Ebola virus (green) attached to a human cell (blue). Credit: NAID
Ebola virus (green) attached to a human cell (blue). Credit: NAID

Had a little touch of the flu last week, but I am pleased to announce that I am back thumping away at my computer keyboard. But my run-in with what turned out to be a relatively benign parasite got me to thinking about how the relationship between a virus microbe and its human host might be considered an apt metaphor for the relationship of humans with this beautiful planet upon which we reside.

Viruses are different than your standard bacterium in many ways: most bacteria are harmless, for example, and, in certain cases, are actually beneficial to their human hosts. Further, fewer than one percent of all bacteria actually cause disease, although the ones that do can be doozies, such as those that are responsible for the bubonic plague, cholera, meningitis and tuberculosis as well as serious and life-threatening staphylococcus infections.

One of the differences between a bacterium and a virus, though, is that a virus cannot exist without a host, and most viruses do, indeed, cause disease in humans. Further, most harmful bacteria can be completely eliminated from the body with the use of antibiotics (so far, anyway) whereas, once one has contracted a virus, he is stuck with it for life (even though the stricken’s immune system will detect and neutralize the pathogen and likely hold it at bay indefinitely).

Viruses reproduce by attaching themselves to cells and then hijacking the cells’ reproductive machinery. And, even though they may cause disease in their host, they do not necessarily kill the host, but more often induce lifelong, chronic suffering to one degree or another (kind of like your 23 year-old nephew living in your basement for the past two years). In fact, host-killing viruses are usually considered maladapted, such as the HIV-1 AIDS virus, since it is not in a virus’ best interests to eliminate its host. But, over time, such viruses mutate and become better adapted and, correspondingly, less lethal (e.g., HIV-2).

Human beings seem to best fit the virus metaphor since, no matter what happens on this planet, barring its total destruction, I suspect there will always be a few of us who, like cockroaches, will manage to huddle in a cave or under a crumbling overpass somewhere, survive and reproduce. Further, humans seem to be of the maladjusted variety, since most have not yet fully accepted the fact that if they do not change their ways they will kill their host. Examples of such behavior would include the continuing destruction, due to logging, of the virgin Amazon River forests, which are estimated to provide up to 20% of the oxygen we need to exist; poor farming practices on a large scale that result in the erosion of topsoil necessary to grow food; and improperly controlled smelting and coal burning, which can emit nitrous oxides into the atmosphere resulting in acid precipitation, which has caused the degradation of forests and lakes in both Europe and North America. Further, the release of photochemical smog, sulfur dioxides and mercury emissions into the atmosphere have been shown by epidemiological studies to increase human death rates. (Please note that I am not referring to global warming here—I’ll save that topic for another time, perhaps).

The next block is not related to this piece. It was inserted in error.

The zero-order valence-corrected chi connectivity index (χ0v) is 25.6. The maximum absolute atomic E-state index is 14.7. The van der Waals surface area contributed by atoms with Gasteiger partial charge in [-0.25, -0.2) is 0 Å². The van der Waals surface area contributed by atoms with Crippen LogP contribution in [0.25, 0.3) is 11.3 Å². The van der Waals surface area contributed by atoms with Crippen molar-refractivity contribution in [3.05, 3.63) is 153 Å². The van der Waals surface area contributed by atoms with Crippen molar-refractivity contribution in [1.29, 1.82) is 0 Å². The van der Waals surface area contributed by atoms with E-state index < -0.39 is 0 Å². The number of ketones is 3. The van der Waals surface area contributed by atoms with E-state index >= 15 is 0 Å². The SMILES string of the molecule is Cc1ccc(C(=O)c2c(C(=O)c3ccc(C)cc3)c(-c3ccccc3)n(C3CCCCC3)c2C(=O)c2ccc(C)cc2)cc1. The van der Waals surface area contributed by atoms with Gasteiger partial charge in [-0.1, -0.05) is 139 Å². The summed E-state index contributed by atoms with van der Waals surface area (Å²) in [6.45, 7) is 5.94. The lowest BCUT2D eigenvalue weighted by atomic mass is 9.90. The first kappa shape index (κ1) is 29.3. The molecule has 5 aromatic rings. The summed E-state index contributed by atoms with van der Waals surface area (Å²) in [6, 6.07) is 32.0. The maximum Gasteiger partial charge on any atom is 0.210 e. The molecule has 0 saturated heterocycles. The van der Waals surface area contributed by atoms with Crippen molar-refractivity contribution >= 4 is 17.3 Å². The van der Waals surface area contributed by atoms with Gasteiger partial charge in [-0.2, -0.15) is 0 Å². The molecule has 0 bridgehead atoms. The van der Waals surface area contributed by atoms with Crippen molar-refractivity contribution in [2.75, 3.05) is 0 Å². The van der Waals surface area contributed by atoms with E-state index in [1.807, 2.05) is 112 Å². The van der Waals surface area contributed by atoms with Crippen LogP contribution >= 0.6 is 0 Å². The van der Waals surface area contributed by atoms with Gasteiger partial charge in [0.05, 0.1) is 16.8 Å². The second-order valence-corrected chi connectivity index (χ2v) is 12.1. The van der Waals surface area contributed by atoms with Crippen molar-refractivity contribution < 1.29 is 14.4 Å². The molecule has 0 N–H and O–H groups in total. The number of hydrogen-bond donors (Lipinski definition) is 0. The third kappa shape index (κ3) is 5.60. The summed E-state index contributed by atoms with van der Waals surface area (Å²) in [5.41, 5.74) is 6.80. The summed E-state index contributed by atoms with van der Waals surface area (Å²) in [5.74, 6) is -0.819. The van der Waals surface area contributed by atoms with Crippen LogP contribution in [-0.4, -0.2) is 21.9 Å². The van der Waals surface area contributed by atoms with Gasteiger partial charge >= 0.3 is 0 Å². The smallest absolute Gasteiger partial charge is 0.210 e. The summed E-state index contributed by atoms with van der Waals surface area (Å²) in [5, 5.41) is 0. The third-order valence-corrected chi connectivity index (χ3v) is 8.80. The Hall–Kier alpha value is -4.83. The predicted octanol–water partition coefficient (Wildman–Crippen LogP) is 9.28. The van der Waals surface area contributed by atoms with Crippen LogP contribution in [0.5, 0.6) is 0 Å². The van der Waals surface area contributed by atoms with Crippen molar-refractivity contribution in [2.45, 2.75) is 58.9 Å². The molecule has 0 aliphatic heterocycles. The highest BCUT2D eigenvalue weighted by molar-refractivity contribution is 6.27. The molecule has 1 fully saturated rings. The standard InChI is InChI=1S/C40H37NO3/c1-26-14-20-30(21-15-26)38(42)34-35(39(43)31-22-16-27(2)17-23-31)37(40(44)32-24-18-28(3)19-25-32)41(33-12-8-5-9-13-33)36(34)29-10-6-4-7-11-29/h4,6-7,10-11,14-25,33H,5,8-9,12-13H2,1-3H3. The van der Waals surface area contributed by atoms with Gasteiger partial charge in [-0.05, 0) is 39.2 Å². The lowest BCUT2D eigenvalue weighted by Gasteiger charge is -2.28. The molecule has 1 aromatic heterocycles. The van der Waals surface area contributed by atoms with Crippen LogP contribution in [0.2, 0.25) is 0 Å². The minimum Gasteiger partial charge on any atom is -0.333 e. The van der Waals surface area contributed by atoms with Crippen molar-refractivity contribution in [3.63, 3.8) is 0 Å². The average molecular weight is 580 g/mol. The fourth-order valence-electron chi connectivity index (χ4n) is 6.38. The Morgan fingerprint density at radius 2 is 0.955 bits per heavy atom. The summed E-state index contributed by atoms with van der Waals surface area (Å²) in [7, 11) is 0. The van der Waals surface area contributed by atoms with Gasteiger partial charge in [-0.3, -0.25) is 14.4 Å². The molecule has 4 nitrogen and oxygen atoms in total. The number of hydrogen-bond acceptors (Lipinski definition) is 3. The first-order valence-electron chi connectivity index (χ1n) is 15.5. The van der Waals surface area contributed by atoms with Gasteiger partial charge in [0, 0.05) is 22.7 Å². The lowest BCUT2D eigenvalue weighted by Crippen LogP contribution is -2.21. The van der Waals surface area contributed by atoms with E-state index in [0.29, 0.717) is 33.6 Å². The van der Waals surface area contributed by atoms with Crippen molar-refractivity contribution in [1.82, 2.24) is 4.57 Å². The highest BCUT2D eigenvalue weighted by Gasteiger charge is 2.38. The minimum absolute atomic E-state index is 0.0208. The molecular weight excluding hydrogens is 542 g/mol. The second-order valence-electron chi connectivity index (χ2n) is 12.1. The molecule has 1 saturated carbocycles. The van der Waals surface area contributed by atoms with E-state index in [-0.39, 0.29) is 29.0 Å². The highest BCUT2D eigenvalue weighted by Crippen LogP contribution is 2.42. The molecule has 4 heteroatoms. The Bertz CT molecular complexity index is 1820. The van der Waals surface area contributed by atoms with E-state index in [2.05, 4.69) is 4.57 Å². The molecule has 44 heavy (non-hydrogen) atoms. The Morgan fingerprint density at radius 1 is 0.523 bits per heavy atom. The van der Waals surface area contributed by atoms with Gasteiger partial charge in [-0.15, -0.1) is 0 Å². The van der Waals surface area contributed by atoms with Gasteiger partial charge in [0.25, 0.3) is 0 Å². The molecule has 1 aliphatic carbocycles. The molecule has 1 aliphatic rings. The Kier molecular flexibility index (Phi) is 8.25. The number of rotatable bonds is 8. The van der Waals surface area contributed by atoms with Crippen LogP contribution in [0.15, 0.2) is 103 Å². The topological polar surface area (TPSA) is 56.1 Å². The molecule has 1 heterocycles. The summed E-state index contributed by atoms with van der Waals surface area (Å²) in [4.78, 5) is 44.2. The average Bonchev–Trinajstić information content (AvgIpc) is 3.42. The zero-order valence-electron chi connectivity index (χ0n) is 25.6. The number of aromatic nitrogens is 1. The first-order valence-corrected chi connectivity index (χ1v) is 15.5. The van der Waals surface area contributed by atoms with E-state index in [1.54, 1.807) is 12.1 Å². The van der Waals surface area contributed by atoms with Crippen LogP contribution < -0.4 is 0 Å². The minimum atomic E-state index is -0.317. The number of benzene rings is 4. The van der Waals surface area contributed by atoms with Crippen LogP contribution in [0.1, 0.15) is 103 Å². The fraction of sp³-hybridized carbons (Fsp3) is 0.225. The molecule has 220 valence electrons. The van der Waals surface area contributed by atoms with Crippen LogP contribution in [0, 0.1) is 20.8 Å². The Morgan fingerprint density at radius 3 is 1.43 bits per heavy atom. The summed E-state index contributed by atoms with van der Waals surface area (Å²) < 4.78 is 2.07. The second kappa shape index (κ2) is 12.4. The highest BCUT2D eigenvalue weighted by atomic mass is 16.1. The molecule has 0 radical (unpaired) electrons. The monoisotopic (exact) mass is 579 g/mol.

It is my observation that developing countries (some very large ones, in particular) seem to simply turn a blind eye to this dilemma. So, it would thus appear inevitable that our species will experience one of two potential outcomes in the near future, at least in terms of astronomical timelines: humans will eventually, by their own design or by the brute force of nature, become stabilized with their host planet, where they will be the agent of a dystopian existence of fouled air and water, saline intrusion of fresh water aquifers, species extinctions, sickness, disease and squalor (do some research of your own on the environmental conditions existing within the USSR that were discovered shortly after the falling of the Iron Curtain); or they will figure out how to reduce their debilitating impact on the planet to the point where they can perpetuate an acceptable and stable quality of life. At least for now.

Clyde’s dale

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